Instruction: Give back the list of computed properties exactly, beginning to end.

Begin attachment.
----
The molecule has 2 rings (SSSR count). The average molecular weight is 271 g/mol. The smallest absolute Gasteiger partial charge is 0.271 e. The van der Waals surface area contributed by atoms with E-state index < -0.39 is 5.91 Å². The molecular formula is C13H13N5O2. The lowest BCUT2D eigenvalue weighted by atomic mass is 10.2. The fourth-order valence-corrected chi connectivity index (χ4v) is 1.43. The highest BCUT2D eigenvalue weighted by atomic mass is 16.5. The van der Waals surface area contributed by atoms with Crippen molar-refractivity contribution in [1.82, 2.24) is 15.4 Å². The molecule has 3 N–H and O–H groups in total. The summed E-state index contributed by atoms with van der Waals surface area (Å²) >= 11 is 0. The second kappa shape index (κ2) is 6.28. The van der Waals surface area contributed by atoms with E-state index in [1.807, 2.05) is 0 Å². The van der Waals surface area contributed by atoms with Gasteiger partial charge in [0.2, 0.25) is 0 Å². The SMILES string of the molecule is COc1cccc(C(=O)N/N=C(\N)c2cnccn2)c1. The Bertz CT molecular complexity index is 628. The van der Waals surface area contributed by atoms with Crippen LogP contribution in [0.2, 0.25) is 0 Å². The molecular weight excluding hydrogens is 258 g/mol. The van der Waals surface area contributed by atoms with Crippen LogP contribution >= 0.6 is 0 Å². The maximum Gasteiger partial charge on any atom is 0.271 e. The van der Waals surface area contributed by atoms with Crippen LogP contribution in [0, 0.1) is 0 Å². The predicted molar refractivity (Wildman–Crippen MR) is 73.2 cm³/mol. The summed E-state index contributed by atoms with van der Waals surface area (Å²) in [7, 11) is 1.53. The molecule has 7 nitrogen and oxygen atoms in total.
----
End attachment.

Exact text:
The molecule has 2 rings (SSSR count). The average molecular weight is 271 g/mol. The smallest absolute Gasteiger partial charge is 0.271 e. The van der Waals surface area contributed by atoms with E-state index < -0.39 is 5.91 Å². The molecular formula is C13H13N5O2. The lowest BCUT2D eigenvalue weighted by atomic mass is 10.2. The fourth-order valence-corrected chi connectivity index (χ4v) is 1.43. The highest BCUT2D eigenvalue weighted by atomic mass is 16.5. The van der Waals surface area contributed by atoms with Crippen molar-refractivity contribution in [1.82, 2.24) is 15.4 Å². The molecule has 3 N–H and O–H groups in total. The summed E-state index contributed by atoms with van der Waals surface area (Å²) >= 11 is 0. The second kappa shape index (κ2) is 6.28. The van der Waals surface area contributed by atoms with E-state index in [1.807, 2.05) is 0 Å². The van der Waals surface area contributed by atoms with Gasteiger partial charge in [0.2, 0.25) is 0 Å². The SMILES string of the molecule is COc1cccc(C(=O)N/N=C(\N)c2cnccn2)c1. The Bertz CT molecular complexity index is 628. The van der Waals surface area contributed by atoms with Crippen LogP contribution in [0.2, 0.25) is 0 Å². The molecular weight excluding hydrogens is 258 g/mol. The van der Waals surface area contributed by atoms with Crippen LogP contribution >= 0.6 is 0 Å². The maximum Gasteiger partial charge on any atom is 0.271 e. The van der Waals surface area contributed by atoms with Crippen LogP contribution in [0, 0.1) is 0 Å². The predicted molar refractivity (Wildman–Crippen MR) is 73.2 cm³/mol. The summed E-state index contributed by atoms with van der Waals surface area (Å²) in [7, 11) is 1.53. The molecule has 7 nitrogen and oxygen atoms in total.